Carlos Monney | January 26, 2022
One of the things that makes Salesforce so powerful is its ability to tie together such a wide range of other apps and services. It pulls together customer and company data that would otherwise be locked away in various departments—Sales, Marketing, Customer Service, IT, etc.—and enables companies to use that data to provide better experiences for their customers. The Salesforce ecosystem connects, for example, insights about customers’ purchasing behaviors, customer support questions, website or app activity, and social media engagement, and it surfaces those insights across the organization through the various Salesforce platforms.
What makes all of those connections possible? APIs—specifically, open APIs.
API stands for “Application Program Interface,” and it allows different apps and platforms to send data back and forth between each other. For instance, if you open any app on your phone, the app pings a server somewhere to gather information then returns that information back to your phone, where you see it neatly and visually displayed. APIs work behind the scenes to make that exchange of information from the server to your phone possible.
We’ll abandon the technical speak for a moment and break things down using a very rough analogy: Let’s say you decide to hire a personal shopper who builds your wardrobe for you each season. He takes your measurements, style preferences, favorite colors, preferred brands, and budget. Then he goes out to various stores, buys outfits that fit your needs and preferences and brings them back to you.
In this example, the personal shopper is like the API. He takes your wardrobe requests, tells the stores what you’re looking for, collects those items, and then brings them back to you. The personal shopper is the critical link between you and the store, saving you the time and effort of doing the task of shopping yourself.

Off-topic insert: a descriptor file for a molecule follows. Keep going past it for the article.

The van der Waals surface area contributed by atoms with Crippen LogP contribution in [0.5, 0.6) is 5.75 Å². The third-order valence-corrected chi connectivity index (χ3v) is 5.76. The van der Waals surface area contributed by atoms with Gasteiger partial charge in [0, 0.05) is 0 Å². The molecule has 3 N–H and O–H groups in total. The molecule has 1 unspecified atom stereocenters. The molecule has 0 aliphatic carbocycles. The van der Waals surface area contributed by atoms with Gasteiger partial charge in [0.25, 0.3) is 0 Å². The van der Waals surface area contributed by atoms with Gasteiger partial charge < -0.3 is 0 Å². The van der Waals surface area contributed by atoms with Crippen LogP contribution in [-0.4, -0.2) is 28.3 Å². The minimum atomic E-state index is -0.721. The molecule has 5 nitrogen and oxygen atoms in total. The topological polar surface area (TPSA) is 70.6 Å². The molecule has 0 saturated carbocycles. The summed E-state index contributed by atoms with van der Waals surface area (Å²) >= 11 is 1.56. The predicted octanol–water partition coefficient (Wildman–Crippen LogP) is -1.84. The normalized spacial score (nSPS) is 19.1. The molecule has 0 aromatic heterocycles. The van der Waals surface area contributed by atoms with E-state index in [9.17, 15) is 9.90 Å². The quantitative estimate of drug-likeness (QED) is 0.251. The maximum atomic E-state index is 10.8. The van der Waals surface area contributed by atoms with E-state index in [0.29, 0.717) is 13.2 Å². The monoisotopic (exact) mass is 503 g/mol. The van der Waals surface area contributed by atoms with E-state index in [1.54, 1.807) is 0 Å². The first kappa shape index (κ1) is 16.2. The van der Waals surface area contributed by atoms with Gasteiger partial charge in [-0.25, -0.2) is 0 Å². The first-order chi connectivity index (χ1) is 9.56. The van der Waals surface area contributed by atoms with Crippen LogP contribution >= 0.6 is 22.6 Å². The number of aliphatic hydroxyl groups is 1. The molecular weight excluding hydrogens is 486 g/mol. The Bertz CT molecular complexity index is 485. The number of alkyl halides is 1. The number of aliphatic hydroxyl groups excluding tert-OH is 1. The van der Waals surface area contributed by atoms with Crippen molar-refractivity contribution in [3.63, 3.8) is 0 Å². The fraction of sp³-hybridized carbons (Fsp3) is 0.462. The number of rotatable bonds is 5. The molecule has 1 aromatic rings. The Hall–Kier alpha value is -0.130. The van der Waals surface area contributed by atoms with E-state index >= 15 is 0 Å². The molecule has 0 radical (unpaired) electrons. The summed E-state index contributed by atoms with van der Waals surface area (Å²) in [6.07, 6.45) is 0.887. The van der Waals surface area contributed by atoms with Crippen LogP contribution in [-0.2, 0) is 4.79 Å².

Online services work in a similar way. Let’s say you purchase a membership with a personalized virtual shopping service—we’ll call it “Clothes4You.” You log into your account, provide information about your measurements, style, color selections, favorite brands, budget, and other criteria. But this time, a real person doesn’t hop in his car, drive to the mall, and go from store to store with shopping list in-hand. Instead, the Clothes4You platform “calls” all of the different stores they’re connected to, checks the stores’ inventories to see if anything meets your wardrobe criteria, and sends those results back to you to review and purchase.
If a platform or service has an open API, that means it’s freely available to the public—any developer can easily access it to connect their app to the platform or service. Closed APIs limit developer access to only the platform or service that created it. Some platforms take a more hybrid approach, requiring third-party developers to go through some sort of vetting or application process before providing API access, making their API open to some but not others.
Open APIs are particularly useful for companies—like Salesforce—that want other platforms to be able to connect or integrate with them quickly and seamlessly. This enables third-party developers from companies like DocuSign, PayPal, Mailchimp, and others found in the Salesforce AppExchange to build applications that send data back and forth with Salesforce.
Open APIs also let in-house developers build customized solutions specifically for their companies using Salesforce data. For example, let’s say a company uses a custom-built customer service platform. Salesforce’s open API would enable that company’s developers to build tools that make it possible for their customer service platform to “talk” to Salesforce’s products and exchange data.
Salesforce has a range of different APIs that can be used to build custom mobile and commerce apps, manage social media data, automate personalized marketing content, and much, much more.
That’s a lot of power! And your options are virtually limitless. But with all that power and all those options comes quite a bit of complexity. Where do you start? Which API should you use? How do you build an API strategy that scales?
Let ListEngage partner with you as your guide. We’re Salesforce experts and no stranger to working with Salesforce APIs. We can save you valuable time, resources, and frustration by recommending development approaches, providing valuable insights around tradeoffs, and helping you avoid common pitfalls. We can even augment your development team to tackle some of the heavy technical lifting. Contact us today for a free consultation to learn more.Back to Blog
Carlos Monney is a creative technologist and Technical Lead at ListEngage, with over 20 years of software and web engineering experience. Over the last decade he has focused on the digital marketing realm, and has created solutions for a myriad of clients from a multitude of different industries.